Movie review of “Men Go to Battle”: This strange Western about brothers separating during the Civil War has much to admire but is hampered by an underdeveloped story and point-of-view. Rating: 2.5 stars out of 4.
The strange, Civil War-era Western “Men Go to Battle” has admirable elements but an underdeveloped story and point of view. It’s an intriguing yet dissatisfying curiosity.
Initially set in 1861 Kentucky, the film begins as a relationship study of two brothers, Francis (David Maloney) and Henry (Timothy Morton) Mellon, farmers struggling to get by on barely productive land.
Despite allusions to the siblings’ vast acreage, a viewer sees only an ill-kept, grassy slice of ground. We accept that the Mellons have more farm off screen: Suspension of disbelief is an essential part of watching this low-budget drama, with its minimalist swaths of antebellum culture and wartime forces.
Movie Review ★★½
‘Men Go to Battle,’ with David Maloney, Timothy Morton, Rachel Korine, Kate Lyn Sheil, Emily Cass McDonnell. Directed by Zachary Treitz, from the screenplay by Treitz and Sheil. 98 minutes. Not rated; for mature audiences. Northwest Film Forum, through Thursday.
We see only visual hints of institutionalized slavery; a soon-to-be-conquered, genteel white society; and the battle between Union and Confederate soldiers. We know a bigger picture lies beyond the visible, but co-writer and director Zachary Treitz brings compressed brutality to the low-key images he does present.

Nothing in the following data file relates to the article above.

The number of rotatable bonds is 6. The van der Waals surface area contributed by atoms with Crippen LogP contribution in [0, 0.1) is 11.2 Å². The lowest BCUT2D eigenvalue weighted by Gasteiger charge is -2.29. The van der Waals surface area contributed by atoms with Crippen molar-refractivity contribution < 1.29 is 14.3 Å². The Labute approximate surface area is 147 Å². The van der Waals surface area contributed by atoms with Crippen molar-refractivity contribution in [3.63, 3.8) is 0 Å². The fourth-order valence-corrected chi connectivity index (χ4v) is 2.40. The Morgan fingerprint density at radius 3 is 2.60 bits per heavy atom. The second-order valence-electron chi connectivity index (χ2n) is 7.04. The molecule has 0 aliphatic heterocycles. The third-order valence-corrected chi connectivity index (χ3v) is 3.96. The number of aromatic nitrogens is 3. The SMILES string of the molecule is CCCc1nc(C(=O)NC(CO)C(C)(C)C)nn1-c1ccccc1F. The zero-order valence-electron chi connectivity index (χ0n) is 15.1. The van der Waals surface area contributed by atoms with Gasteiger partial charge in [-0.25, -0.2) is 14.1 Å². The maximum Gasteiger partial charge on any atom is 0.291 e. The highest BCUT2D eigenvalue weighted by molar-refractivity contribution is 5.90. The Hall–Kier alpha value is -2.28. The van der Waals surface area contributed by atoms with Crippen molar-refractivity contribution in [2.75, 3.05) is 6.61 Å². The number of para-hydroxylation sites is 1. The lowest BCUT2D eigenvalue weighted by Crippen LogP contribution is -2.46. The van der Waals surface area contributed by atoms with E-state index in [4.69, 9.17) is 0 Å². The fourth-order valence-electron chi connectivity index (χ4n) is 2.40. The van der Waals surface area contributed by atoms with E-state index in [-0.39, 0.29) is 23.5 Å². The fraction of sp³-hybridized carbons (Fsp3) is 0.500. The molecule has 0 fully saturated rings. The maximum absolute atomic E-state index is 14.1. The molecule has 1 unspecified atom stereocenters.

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Living in a cramped cottage, Francis and Henry are like competitive kids, arguing about their land, the right way to roast a chicken, everything. A passive-aggressive Francis tosses a sharp implement to Henry, drawing blood.
It’s no wonder Henry vanishes one day, joining the Union army. For a while, “Men Go to Battle” takes an epistolary form, with the Mellons exchanging courteous letters. Then it becomes about an epic journey home and, finally, a coming to terms with brothers individuating.
The latter theme is the true essence of “Battle,” but the movie’s overextended ambitions crush that simple idea. The result is a lumpy story with no stable perspective.
This modest film’s heart is really in the mysteries of small moments: Henry disappearing into darkness against the roar of a million crickets; an exchange of coffee and tobacco between listless enemy soldiers.
Smaller is better sometimes. This could have been one of those times.